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The version of the past that Millhone had created for herself on a personal level, how- ever, is overturned by her discoveries. As she gradually realizes the error of her judgement, she becomes concerned that she set right that misjudgement by finding the person who shot Magruder, reinforcing the sense of justice and personal integrity which courses through the central protagonist: "if I'd been an unwitting accomplice to his [Magruder's] downfall, I needed to own up to it and get square with him." This sense of attaining justice on a personal level is intertwined with the overarching concerns of the detective novel genre, and finds its literalization in the final scene where the perpetrator is brought to an end in a rather Biblical "eye for an eye" fashion. In this sense, forms of justice and its very nature come under scrutiny. For, one way the novel does question conservative values is in the violent and unlawful manner with which the criminal, Bethel, is dispatched by another criminal, Marlin Duffy, with whom Millhone has displayed some empathy, sharing a few beers with him on one occasion:

Often I identified with guys like him. As crude as he was with his racist comments, his tortured grammar, and his attitude toward crime, I understood his yearning. How liberating it was when you defied authority, flaunted convention, ignoring ordinary standards of moral decency. I knew my own ambivalence.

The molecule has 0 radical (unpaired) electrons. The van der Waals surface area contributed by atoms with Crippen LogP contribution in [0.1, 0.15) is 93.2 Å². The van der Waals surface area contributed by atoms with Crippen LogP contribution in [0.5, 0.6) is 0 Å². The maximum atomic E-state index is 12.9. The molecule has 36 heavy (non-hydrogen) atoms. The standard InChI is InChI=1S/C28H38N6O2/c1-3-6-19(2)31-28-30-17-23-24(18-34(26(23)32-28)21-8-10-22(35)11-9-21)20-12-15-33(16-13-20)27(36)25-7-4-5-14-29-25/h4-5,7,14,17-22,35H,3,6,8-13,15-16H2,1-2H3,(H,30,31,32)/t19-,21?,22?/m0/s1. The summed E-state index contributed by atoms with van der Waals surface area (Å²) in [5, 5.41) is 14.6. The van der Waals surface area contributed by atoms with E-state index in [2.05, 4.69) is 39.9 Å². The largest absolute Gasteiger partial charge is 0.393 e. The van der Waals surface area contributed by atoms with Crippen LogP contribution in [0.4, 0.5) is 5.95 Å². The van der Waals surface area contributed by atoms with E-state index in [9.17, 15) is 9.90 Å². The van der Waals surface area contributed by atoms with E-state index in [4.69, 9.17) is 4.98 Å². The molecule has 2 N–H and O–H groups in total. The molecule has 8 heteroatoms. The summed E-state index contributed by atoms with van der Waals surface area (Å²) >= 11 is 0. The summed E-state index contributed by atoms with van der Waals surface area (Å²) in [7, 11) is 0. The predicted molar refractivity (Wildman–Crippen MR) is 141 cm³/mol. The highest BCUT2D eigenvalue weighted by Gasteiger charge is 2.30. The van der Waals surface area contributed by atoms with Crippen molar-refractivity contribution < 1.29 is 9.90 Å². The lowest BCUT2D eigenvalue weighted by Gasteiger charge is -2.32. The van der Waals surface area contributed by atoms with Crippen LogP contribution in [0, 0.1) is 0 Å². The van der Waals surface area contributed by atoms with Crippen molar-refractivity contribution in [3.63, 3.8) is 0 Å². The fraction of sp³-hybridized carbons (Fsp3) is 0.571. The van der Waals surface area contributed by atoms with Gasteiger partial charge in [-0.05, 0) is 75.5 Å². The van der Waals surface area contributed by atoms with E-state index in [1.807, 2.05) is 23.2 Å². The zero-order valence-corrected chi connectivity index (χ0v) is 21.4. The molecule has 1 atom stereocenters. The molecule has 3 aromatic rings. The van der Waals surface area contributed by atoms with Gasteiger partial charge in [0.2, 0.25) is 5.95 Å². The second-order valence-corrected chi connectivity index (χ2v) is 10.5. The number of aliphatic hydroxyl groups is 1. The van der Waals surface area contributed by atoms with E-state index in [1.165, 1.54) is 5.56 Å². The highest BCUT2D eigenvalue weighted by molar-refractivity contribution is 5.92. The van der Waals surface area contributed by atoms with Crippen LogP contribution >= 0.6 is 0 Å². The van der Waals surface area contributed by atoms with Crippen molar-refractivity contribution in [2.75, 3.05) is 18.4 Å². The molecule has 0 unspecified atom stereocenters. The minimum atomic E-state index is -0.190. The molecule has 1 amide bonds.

At the end of the novel, Duffy avenges the death of his brother by killing Bethel, saving Millhone from danger. Although Duffy is imprisoned, his previous description of spells in jail is recalled: "with its volleyball, indoor tawlits [sic], and color television sets." Compared to Duffy's existence outside of jail, currently living in a shed in a garden center with no basic facilities, these conditions are fine. Additionally, he has described jail as "kind of like a timeout till I get my head on straight." The implication is that Bethel was the worse of these two criminals and that imprisonment might have been too good for him. Importantly, Duffy, in contrast to Bethel, has never attempted to conceal what he is. This is evident in an early conversation with Millhone:

"Okay, so maybe sometimes I do something bad, but it's nothing terrible."

"You never killed anyone."

"That's right. I never robbed nobody. Never used a gun . . . except the once. I never done drugs, I never messed with women didn't want to mess with me, and I never laid a hand on any kids. Plus I never done a single day of federal time. It's all city and county, mostly ninety-day horseshit. Criminal recklessness."

Duffy, therefore, lives by his own rules, which he considers never seriously harm anyone and it is this "outlaw" quality with which Millhone can empathize, as her response to Duffy here demonstrates: "It's fun breakin' rules. Makes you feel free," he tells her. She replies by saying "I can relate to that." Millhone relates her tendency to break small rules to Duffy in the following:

I was split down the middle, my good angel sitting on one shoulder, Lucifer perched on the other. Duffy's struggle was the same, and while he leaned in one direction, I usually leaned in the other, searching for justice in the heart of anarchy. This was the bottom line as far as I was concerned: If the bad guys don't play by the rules, why should the good guys have to?

While justice is found in the heart of anarchy in Duffy's murder of his brother's killer, the question is raised as to who is the "outlaw" of the title. For there are many characters who exist outside of the law in varying degrees. Magruder and Millhone inhabit a space of occasional transgressions of the law, whereas Duffy does this in a more serious manner and Bethel, the most outwardly upright of these characters is shown to be the most inwardly corrupt. Justice, likewise, is seen to exist in degrees.